Regardless of how you create the curves, they must be of consistant curvature throughout the bend. I personally prefer sectional track for anything tighter than 24-inches. The other thing is that you should use flex track at the beginning and end of each curve in a transition.

So far as what locos and rolling stock to use, I will grant that the longer (and most of the modern locos are longer) equipment will have a tougher time of negotiating tight radius curves and turnouts. As I model the '50's and '60's era, I only have one diesel that needs to take the tight curves. It appears to do it okay. With earlier six-axle diesels, most of which are older Athearn products, I removed the wheels from the center axles, but left the axles and gears within the truck sets. You can't really tell unless you get right down to track level and have a light behind the engine. Similarly, I have kitbashed 2-10-2's, 2-10-4's and a 4-8-2 that negotiate 18-inch radius curves and #4 turnouts with ease. These were made from Mantua/Tycho 2-8-2's. A 4-8-4 was kitbashed from Mantua Pacific 4-6-2's. The trick is to use blind drivers (which came with the original kits or r-t-r locos) on all but the end drivers. You also need to shim the end axle bushings between the frame and the bushings with a .015" shim, and shim under the blind driver axles, between the axles and the cover plate with the same thickness shim. The connecting rods are jointed at each wheel, so they will compensate for the difference in the height of the drivers. What this does is lift the blind drivers off the rails so they don't catch on the outside rail coming out of the curve. Lead and trailing trucks may need to be modified and/or the inside of cylinders, frame, etc, may need to be cut away slightly to allow the trucks enough movement.

The other thing is to compromise on some of your equipment length. While I have no trouble running full-length 85-foot passenger cars, I make considerable use of 72-foot Athearn and Con-Cor "shorties", and stick pretty much to 40-50 ft. freight cars. The shorter cars take up much less room, so in a train, I can get the illusion of running farther.

Green board all the way!

Espeefan
07-15-2011, 10:25 AM
There is no disagreement about being able to bend flexible track down to tight radii, so long as you use the appropriately sized trains such as trolleys and the short wheelbase stock shown in the photos above. Some industrial railways and tramways are like this in real life.

What I did say was this may be a problem with larger locomotives, implying that a (border-line, hypothetical) larger locomotive my find it easier to get around an 18" set track curve than flexible track bent to 18" radius. Take another look at the photo with the graduated square. If the ties were not twisted, they would all be pointing at the corner of the square. I'm not saying that it is wrong or doesn't work, just pointing out possibilities for fine-tuning. The rustic track is probably more realistic for some industrial models!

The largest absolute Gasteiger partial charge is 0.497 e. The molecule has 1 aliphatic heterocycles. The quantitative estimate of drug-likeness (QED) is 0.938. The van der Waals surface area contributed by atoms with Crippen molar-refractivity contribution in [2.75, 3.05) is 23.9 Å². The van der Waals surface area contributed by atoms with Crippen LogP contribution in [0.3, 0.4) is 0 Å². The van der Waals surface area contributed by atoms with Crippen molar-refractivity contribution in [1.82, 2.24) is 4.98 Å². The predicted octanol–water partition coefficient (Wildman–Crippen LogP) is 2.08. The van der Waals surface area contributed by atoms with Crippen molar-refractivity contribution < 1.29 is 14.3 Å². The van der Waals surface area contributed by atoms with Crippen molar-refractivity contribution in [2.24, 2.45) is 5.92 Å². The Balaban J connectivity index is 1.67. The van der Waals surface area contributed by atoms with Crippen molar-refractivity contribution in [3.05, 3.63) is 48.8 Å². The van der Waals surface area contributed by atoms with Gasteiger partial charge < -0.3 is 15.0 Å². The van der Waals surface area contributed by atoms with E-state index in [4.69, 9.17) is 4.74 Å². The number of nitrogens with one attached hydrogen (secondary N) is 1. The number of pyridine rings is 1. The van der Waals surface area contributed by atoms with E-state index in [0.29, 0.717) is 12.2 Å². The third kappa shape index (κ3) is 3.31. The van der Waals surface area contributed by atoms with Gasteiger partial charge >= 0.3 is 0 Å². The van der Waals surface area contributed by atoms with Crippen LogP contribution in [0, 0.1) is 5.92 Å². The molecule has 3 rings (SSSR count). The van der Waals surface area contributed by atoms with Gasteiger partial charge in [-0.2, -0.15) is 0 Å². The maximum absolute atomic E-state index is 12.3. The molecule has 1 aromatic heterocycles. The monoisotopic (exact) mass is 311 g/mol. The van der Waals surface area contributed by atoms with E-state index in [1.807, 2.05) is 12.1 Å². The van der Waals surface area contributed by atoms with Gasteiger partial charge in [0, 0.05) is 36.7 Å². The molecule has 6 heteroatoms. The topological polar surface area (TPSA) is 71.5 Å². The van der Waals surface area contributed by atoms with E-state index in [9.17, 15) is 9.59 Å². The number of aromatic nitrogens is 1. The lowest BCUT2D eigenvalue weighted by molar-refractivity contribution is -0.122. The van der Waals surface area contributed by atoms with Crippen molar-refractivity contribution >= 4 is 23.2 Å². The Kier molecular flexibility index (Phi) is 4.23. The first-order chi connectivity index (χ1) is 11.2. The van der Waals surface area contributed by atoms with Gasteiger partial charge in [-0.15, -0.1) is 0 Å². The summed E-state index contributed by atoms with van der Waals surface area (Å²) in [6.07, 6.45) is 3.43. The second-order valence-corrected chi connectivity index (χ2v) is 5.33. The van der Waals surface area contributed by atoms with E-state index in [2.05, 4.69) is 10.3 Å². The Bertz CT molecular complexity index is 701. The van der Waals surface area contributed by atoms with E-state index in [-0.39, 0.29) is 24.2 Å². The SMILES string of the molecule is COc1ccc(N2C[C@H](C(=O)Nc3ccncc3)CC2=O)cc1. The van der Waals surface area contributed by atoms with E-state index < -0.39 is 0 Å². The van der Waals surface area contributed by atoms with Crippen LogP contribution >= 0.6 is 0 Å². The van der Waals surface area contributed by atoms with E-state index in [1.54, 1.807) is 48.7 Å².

OK, what I meant to say was that I had experiened none of the gauge narrowing you described, and unlike Tooter, I just tacked mine down on homasote. Not saying this isn't possible...keep your handy dandy NMRA gauge nearby when doing this, but It has not been a problem for me. PS: trolleys and critters are not immune to these problems. Being very light, they'll jump right off the rails if there is a problem.

Six axle diesels and 4-8-4's through 18" radii are an ongoing problem for many of us who like the big stuff but don't have the necessary real estate. :D

Wojo
07-15-2011, 10:36 AM
Trailrider:

You are absolutely correct about consistant curvature, regardless of radius. Another issue is the so called verticle curve which is due to uneven roadbed and sub roadbed, but resuts in undesired uncouplings and occasional derailments.

Building a home layout is a compromise. I am in the process of revising my layout to extend the run. I plan on retaining my current main line minimum of 26" which allows me the freedom to use the somewhat larger engines and cars introduced in the late 1960s, as well as short trains of Walthers passenger cars. If I were to increase the size of the curves to 30"+ radius, I would seriously limit what I could do within my allocated space.

Clear Block

engineerdylan
07-19-2011, 05:30 PM
I run ho bachman ez track witch is 18' R with a athern dash 9 44 cw it runs pretty good i recomend athern BUT NOT BACHMAN FOR LOCOS

BSVRR
07-19-2011, 07:38 PM
You're going to find good and bad units in any product line from my experience. I have a cheapo Bachman GP40 and 2 Spectrum Dash 8's that I would rank in my top 5 runners.

tooter
07-19-2011, 10:43 PM
Take another look at the photo with the graduated square. If the ties were not twisted, they would all be pointing at the corner of the square. I'm not saying that it is wrong or doesn't work, just pointing out possibilities for fine-tuning. The rustic track is probably more realistic for some industrial models!

Hi Alien, :)

The "staggered ties" look on that little prebent curve is because there are alternating connecting tabs on the Flex track which keep alternating ties from coming closer together. So you end up with parallel pairs with "pie shaped" spaces between them. The tabs can be removed from the underside with an Exacto knife to even everything out, but I like the unevenness.;)

Greg

KSRailroader
07-21-2011, 10:36 AM
I'm running 18" radius curves due to tight space. My locos are all GPs (38 & 40s) and it works well for me. I run nothing over 60 scale ft and have never had an issue.